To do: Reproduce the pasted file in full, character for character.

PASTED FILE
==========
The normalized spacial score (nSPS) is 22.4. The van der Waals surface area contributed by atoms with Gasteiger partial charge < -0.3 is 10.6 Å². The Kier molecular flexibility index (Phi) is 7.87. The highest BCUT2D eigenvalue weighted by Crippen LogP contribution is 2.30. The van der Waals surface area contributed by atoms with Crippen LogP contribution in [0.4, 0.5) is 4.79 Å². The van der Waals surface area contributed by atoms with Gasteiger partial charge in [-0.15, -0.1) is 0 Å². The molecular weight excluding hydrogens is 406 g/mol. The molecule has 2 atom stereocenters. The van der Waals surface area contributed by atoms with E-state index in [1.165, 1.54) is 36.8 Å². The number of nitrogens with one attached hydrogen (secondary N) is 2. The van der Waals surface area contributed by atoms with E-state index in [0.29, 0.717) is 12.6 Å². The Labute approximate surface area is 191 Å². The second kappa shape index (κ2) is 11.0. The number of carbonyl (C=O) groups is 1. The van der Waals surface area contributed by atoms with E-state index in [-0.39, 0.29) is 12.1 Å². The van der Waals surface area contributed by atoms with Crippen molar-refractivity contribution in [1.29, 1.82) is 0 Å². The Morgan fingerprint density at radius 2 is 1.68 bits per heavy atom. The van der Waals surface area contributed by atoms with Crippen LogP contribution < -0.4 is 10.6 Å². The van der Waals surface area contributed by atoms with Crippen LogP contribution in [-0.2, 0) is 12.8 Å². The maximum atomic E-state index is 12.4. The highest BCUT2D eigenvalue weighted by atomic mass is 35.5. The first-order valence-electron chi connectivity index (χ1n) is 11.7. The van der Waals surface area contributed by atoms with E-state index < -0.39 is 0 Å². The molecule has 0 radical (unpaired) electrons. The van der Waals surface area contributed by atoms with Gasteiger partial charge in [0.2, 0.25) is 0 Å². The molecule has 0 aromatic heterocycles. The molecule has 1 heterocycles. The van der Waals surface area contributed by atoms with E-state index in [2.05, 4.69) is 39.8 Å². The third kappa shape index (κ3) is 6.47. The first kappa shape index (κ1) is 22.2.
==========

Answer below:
The normalized spacial score (nSPS) is 22.4. The van der Waals surface area contributed by atoms with Gasteiger partial charge < -0.3 is 10.6 Å². The Kier molecular flexibility index (Phi) is 7.87. The highest BCUT2D eigenvalue weighted by Crippen LogP contribution is 2.30. The van der Waals surface area contributed by atoms with Crippen LogP contribution in [0.4, 0.5) is 4.79 Å². The van der Waals surface area contributed by atoms with Gasteiger partial charge in [-0.15, -0.1) is 0 Å². The molecular weight excluding hydrogens is 406 g/mol. The molecule has 2 atom stereocenters. The van der Waals surface area contributed by atoms with E-state index in [1.165, 1.54) is 36.8 Å². The number of nitrogens with one attached hydrogen (secondary N) is 2. The van der Waals surface area contributed by atoms with E-state index in [0.29, 0.717) is 12.6 Å². The Labute approximate surface area is 191 Å². The second kappa shape index (κ2) is 11.0. The number of carbonyl (C=O) groups is 1. The van der Waals surface area contributed by atoms with E-state index in [-0.39, 0.29) is 12.1 Å². The van der Waals surface area contributed by atoms with Crippen molar-refractivity contribution in [1.29, 1.82) is 0 Å². The Morgan fingerprint density at radius 2 is 1.68 bits per heavy atom. The van der Waals surface area contributed by atoms with Crippen LogP contribution < -0.4 is 10.6 Å². The van der Waals surface area contributed by atoms with Crippen LogP contribution in [-0.2, 0) is 12.8 Å². The maximum atomic E-state index is 12.4. The highest BCUT2D eigenvalue weighted by atomic mass is 35.5. The first-order valence-electron chi connectivity index (χ1n) is 11.7. The van der Waals surface area contributed by atoms with E-state index < -0.39 is 0 Å². The molecule has 0 radical (unpaired) electrons. The van der Waals surface area contributed by atoms with Gasteiger partial charge in [0.2, 0.25) is 0 Å². The molecule has 0 aromatic heterocycles. The molecule has 1 heterocycles. The van der Waals surface area contributed by atoms with E-state index in [2.05, 4.69) is 39.8 Å². The third kappa shape index (κ3) is 6.47. The first kappa shape index (κ1) is 22.2.